Extending its rate-cutting spree into a fifth straight monetary policy review, the Reserve Bank of India's Monetary Policy Committee (MPC) on Friday slashed the repo rate by 25 basis points (bps) to 5.15 per cent.
Repo rate is the rate at which the central bank lends money to the commercial banks, in case of any shortfall in funds.
Consequently, the reverse repo rate now stands at 4.9 per cent.
Also, the central bank maintained its accommodative policy stance.
The six-member committee revised the GDP target for FY20 to 6.1 per cent from 6.9 per cent, earlier. In the rationale behind revising the growth target downwards, the statement noted that "various high frequency indicators suggest that domestic demand conditions have remained weak. The business expectations index of the Reserve Bank’s industrial outlook survey shows muted expansion in demand conditions in Q3. Export prospects have been impacted by slowing global growth and continuing trade tensions."
All members of the MPC voted to reduce the policy repo rate and to continue with the accommodative stance of monetary policy. Dr. Chetan Ghate, Dr. Pami Dua, Dr. Michael Debabrata Patra, Shri Bibhu Prasad Kanungo and Shri Shaktikanta Das voted to reduce the repo rate by 25 basis points. Dr. Ravindra H. Dholakia voted to reduce the repo rate by 40 basis points.
With this, the RBI has cut rate repo rate by 135 bps in 2019.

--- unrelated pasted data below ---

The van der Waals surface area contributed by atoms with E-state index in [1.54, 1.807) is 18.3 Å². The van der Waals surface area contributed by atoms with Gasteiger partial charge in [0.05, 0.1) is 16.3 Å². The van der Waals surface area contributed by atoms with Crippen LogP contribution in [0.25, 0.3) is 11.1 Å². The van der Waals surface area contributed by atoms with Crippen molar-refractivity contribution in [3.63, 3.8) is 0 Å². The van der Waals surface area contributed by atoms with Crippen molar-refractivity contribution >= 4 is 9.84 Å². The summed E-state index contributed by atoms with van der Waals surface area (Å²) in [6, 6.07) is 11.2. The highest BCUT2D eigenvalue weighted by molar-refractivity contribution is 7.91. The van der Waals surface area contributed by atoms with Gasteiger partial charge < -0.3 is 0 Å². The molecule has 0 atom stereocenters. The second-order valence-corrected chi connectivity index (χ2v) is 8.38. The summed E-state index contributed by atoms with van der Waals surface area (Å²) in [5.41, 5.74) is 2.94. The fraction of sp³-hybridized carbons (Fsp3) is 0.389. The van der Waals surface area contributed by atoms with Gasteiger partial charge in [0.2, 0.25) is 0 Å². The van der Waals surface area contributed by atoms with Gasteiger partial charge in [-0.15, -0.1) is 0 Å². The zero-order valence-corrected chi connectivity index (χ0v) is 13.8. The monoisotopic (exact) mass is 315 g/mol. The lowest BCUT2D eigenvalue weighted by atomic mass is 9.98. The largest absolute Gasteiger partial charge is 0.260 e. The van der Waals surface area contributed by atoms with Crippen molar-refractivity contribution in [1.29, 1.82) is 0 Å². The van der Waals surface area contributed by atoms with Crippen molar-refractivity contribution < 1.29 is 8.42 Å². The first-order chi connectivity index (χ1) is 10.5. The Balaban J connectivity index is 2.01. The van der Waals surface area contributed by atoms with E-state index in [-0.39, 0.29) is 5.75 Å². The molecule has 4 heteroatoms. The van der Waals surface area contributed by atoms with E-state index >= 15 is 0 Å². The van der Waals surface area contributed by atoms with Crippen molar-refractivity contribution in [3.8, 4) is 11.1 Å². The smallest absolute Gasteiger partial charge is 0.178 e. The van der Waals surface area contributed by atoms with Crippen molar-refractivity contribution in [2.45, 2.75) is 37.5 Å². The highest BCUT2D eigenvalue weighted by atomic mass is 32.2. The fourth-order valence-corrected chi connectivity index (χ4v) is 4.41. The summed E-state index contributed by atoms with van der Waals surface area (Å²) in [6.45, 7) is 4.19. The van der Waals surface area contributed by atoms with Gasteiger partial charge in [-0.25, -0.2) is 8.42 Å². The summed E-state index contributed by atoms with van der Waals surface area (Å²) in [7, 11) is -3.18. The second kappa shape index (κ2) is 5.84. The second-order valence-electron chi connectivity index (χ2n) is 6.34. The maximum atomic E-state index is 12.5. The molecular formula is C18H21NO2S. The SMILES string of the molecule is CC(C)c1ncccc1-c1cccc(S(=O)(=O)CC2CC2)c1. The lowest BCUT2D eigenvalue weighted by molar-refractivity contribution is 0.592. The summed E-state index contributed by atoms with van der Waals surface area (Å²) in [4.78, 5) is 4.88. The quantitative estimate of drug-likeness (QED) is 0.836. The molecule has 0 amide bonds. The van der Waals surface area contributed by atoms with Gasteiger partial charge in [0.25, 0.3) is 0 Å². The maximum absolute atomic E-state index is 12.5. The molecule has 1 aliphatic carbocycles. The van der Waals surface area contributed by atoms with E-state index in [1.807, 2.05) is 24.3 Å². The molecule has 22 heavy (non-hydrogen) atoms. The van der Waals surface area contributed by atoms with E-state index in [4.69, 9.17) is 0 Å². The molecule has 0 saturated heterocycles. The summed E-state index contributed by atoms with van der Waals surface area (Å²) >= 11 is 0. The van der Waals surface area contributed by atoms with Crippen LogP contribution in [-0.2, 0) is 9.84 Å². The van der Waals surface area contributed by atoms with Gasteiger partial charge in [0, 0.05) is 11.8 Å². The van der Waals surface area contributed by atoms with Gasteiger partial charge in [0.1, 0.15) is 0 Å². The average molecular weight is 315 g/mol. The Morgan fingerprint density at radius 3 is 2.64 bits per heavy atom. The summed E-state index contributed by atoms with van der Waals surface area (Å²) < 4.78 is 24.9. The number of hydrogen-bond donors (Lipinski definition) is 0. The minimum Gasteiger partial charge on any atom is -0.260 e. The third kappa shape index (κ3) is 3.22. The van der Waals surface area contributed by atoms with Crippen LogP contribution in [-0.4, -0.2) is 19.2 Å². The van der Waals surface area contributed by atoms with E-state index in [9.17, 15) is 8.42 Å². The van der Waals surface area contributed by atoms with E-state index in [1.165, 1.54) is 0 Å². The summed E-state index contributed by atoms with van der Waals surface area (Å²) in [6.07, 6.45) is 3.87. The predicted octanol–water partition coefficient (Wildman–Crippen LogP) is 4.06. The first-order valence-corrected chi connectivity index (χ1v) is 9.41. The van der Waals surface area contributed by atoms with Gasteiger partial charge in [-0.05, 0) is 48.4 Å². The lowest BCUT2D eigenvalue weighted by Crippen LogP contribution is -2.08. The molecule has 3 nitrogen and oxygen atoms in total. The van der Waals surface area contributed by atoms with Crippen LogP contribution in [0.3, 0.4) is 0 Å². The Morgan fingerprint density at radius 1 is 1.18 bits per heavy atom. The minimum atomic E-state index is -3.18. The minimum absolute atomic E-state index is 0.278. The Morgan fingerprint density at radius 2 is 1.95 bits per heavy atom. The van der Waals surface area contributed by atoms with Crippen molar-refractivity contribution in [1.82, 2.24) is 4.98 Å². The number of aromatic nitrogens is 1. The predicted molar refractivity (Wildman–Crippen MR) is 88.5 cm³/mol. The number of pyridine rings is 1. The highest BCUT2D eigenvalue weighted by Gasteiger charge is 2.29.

Most analysts had expected the RBI to cut interest rates, although they were unsure of the quantum following an unconventional 35 basis-point easing last time.
CPI inflation projection is revised slightly upwards to 3.4 per cent for Q2:2019-20, while projections are retained at 3.5-3.7 per cent for H2:2019-20 and 3.6 per cent for Q1:2020-21, the statement added.
While all 39 economists surveyed by Bloomberg News had expected a reduction, their forecasts varied from 15 basis points to 40 basis points.
India, which is Asia’s third-largest economy, expanded by just 5 per cent in the June quarter, its slowest pace since 2013. That had raised expectations the RBI will be forced to further downgrade its growth projection of 6.9 per cent for the current fiscal year.
"At the margin, fiscal activism could be seen as reducing the burden on monetary policy to lift growth. However, given the limited growth and inflation impact of corporate tax cuts in the near term, we do not expect the monetary policy path to materially differ. In line with this assumption, we expect the RBI to reduce the policy repo rate by more than 25bp (we forecast up to 40bp repo rate cut to 5%), owing to a sharp reduction of growth forecasts, CPI inflation within the 4% target, and to give a push to credit demand ahead of the festive season (given banks have linked their lending rates to policy repo rates)," analysts at Nomura had written in the policy preview note.
The monetary policy expectation is not just limited to rate cuts. What’s perhaps more important at this stage is to ensure their quick transmission. While aggregate liquidity conditions have improved, transmission remains slow. The RBI’s assessment of the same will be critical. Apart from this, we would watch out for the central bank’s assessment of the NBFC situation and any regulatory developments thereof, Edelweiss Securities had said in a note dated September.